Georgia will no longer require job applicants to disclose their criminal histories on employment forms..
Gov. Nathan Deal signed an executive order that applies only to those seeking work with state agencies, reported the Washington Post. It would prohibit those agencies from using a prior criminal history as an automatic disqualifier for job applicants. Those applicants will have the opportunity to discuss their criminal records in person, the Post says.
The policy is known as “ban the box,” a reference to employment forms that ask about prior criminal convictions. Georgia is the 14th state to adopt the policy, along with states as diverse as Nebraska, New Mexico, California and Hawaii. Nationally, nearly 100 cities, including Washington, D.C., have adopted the same policy, according to the Post report.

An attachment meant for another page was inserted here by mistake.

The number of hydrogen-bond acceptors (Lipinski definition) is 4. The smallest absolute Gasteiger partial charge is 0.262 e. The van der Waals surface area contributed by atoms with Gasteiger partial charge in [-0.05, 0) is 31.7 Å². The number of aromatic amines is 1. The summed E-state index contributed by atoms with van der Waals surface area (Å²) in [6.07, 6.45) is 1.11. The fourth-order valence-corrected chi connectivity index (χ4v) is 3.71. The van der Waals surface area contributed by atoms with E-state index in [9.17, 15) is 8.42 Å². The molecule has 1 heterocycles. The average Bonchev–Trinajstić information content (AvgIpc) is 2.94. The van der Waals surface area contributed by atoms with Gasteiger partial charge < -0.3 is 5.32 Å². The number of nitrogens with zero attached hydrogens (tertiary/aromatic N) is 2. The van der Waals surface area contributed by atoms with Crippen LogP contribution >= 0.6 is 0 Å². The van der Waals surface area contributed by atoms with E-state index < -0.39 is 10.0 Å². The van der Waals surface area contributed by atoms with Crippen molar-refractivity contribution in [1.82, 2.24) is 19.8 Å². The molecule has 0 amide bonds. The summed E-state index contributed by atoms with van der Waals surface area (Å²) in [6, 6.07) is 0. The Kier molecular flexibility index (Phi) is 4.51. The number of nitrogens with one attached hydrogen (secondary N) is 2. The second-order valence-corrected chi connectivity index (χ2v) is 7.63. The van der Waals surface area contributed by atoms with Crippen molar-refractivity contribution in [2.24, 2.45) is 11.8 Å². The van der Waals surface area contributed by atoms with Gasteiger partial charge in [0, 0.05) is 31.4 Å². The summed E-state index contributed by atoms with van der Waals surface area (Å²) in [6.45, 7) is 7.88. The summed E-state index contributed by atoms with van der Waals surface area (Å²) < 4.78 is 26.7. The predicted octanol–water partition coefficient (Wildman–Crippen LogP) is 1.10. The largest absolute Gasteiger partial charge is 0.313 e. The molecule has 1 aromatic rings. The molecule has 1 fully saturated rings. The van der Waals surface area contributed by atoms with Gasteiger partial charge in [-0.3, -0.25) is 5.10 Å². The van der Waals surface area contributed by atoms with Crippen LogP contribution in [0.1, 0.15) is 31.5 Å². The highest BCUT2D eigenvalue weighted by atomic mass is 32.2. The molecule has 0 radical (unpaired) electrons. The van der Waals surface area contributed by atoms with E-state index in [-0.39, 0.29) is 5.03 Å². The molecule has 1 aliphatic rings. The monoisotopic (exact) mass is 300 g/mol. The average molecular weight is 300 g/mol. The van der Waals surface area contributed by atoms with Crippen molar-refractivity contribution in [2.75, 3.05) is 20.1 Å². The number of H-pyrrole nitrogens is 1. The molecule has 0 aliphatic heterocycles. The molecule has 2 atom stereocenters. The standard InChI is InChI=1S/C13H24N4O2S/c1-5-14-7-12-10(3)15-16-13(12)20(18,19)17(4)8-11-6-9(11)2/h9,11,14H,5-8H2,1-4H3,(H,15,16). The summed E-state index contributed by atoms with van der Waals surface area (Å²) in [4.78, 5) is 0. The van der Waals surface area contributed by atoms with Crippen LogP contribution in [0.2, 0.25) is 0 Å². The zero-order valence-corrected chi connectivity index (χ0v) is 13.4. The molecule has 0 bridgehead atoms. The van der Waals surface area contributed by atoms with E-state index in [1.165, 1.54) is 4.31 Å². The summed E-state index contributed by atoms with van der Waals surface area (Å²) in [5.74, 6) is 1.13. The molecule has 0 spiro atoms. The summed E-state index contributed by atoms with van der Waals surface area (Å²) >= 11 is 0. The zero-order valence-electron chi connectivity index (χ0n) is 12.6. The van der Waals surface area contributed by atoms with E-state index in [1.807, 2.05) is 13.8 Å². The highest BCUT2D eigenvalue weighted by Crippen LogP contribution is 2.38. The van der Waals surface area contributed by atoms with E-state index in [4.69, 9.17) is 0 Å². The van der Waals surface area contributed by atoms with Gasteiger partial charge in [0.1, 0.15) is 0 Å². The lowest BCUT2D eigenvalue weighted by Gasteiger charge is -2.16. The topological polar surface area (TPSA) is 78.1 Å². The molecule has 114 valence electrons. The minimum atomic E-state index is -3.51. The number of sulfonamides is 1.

“Every “ban the box” state has applied the policy to state hiring. Six — Hawaii, Illinois, Massachusetts, Minnesota, Rhode Island and New Jersey — ban questions about prior convictions on job applications for private employment,” according to the Post report.
” ‘Ban the box’ is a policy intended to improve public safety, enhance workforce development, and provide increased state employment opportunities for applicants with criminal convictions on their records by removing the criminal history related questions from the initial stage of the state employment application process,” Deal’s office wrote in the executive order. “Such policies allow returning citizens an opportunity to explain their unique circumstances in person to a potential employer.”
“Not every state employee will be free from questions about past criminal histories. The executive order exempts what it calls “sensitive governmental positions,” like security officers or prison guards, for which a criminal history would be immediately disqualifying,” according to the Post report.